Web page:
SAIL’S Salem unit sale hits a road block
LAND CONTROVERSY AND EMPLOYEES’ UNION ISSUES MIGHT PUT A SPANNER IN CENTRAL GOVT’S PRIVATISATION PROPOSAL
The earlier idea to privatise Steel Authority of India Ltd’s (SAIL’S) stainless steel unit at Salem, Tamil Nadu, might get delayed. Land and employee union issues, besides opposition from the state government, might put a spanner in the central government’s decision (the central government owns SAIL).
The process has begun to select transaction and legal advisors and an asset evaluator for the strategic sale. It is learnt that the last date for expression of interest for the transaction advisor has been extended twice, as only a single entity had participated. The advisor here would advise on the modalities and timing of strategic disinvestment of this unit and two others, where a sale decision was taken, and prepare a detailed operational scheme to implement the process.
Of the land with the plant, about half is not freehold and is another obstacle, said sources. Also last month, Chief Minister E Palaniswami wrote to Prime Minister Narendra Modi that the move would cause “considerable unrest” among people whose lands were acquired for the unit. He said locals have a “deep sense of pride and attachment” to the unit, which provided employment to 2,000 people.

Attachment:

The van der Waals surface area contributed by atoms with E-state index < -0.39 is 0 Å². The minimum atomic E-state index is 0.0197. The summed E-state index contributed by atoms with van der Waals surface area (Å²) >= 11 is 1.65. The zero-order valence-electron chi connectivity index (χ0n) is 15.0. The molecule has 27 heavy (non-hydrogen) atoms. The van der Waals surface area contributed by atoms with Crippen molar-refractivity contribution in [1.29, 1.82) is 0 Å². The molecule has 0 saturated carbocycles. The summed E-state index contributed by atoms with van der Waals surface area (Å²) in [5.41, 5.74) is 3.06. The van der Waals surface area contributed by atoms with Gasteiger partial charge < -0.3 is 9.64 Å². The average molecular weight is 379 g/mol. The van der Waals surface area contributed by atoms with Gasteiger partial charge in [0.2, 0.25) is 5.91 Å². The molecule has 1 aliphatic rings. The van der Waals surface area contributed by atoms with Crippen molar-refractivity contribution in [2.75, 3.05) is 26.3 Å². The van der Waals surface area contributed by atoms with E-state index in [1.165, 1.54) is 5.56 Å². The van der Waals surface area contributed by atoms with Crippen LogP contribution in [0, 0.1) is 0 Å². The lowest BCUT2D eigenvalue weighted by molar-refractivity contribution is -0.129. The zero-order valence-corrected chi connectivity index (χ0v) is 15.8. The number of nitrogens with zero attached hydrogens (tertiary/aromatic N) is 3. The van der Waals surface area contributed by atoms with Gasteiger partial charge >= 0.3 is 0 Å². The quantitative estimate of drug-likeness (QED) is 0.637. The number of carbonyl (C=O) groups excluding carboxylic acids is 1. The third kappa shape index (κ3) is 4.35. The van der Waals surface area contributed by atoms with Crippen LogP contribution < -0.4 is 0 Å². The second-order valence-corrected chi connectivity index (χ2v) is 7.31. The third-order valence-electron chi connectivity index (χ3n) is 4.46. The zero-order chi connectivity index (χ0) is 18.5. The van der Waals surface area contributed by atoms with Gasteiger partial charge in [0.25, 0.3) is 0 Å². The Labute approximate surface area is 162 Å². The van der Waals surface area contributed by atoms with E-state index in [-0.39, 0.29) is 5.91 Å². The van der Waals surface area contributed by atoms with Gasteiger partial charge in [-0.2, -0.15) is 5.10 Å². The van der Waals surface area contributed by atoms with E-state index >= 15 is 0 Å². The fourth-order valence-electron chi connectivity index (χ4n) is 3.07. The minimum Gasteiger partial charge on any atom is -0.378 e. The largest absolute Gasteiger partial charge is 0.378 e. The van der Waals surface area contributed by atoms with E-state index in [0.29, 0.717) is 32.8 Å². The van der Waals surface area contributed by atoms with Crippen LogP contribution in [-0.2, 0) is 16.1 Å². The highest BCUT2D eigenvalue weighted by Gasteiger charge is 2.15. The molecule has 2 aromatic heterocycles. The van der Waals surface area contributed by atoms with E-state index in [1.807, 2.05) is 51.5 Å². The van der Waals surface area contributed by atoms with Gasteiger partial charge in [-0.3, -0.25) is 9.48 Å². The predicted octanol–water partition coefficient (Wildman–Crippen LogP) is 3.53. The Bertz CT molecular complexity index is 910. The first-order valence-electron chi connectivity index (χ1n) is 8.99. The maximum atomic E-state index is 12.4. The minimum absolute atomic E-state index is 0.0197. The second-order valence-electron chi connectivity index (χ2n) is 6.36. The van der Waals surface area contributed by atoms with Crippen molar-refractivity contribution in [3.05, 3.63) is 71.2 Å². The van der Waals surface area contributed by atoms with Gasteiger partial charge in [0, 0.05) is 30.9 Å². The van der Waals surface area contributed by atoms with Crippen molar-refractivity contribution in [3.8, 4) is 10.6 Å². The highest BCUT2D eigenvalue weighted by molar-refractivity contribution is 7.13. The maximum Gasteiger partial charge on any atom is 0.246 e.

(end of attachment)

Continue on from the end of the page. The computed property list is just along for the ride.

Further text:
According to a private company executive who did not wish to be named, businesses are likely to stay away till these issues are resolved. Some media reports had suggested that Jindal Stainless was keen on buying a stake in the Salem unit, although there has been no official word.
Besides Salem, the Central government had decided on strategic disinvestment of SAIL’S Alloy Steels Plant at Durgapur, West Bengal, and Visvesvaraya Iron and Steel Plant in Bhadravati, Karnataka. The government has budgeted to raise Rs 15,000 crore from strategic disinvestment in 2017-18.
An unnamed critic of the decision on Salem said that it is one of the better plants of the state-owned company and requires only better management to run efficiently. “It is functioning at 35-40 per cent of its total capacity and is not overstaffed, unlike SAIL’S other units,” the critic pointed out.
The Salem plant is spread across 4,000 acres and supplies wider width stainless steel sheets/ coils, where the yearly installed capacity is 70,000 tonnes in cold rolling mill and 3,64,000 tonnes in the hot one. Its steel melting shop can produce 1,80,000 tonnes of slabs a year. In addition, it has a stainless steel blanking facility with a capacity of 3,600 tonnes a year of coin blanks and utility blanks/ circles.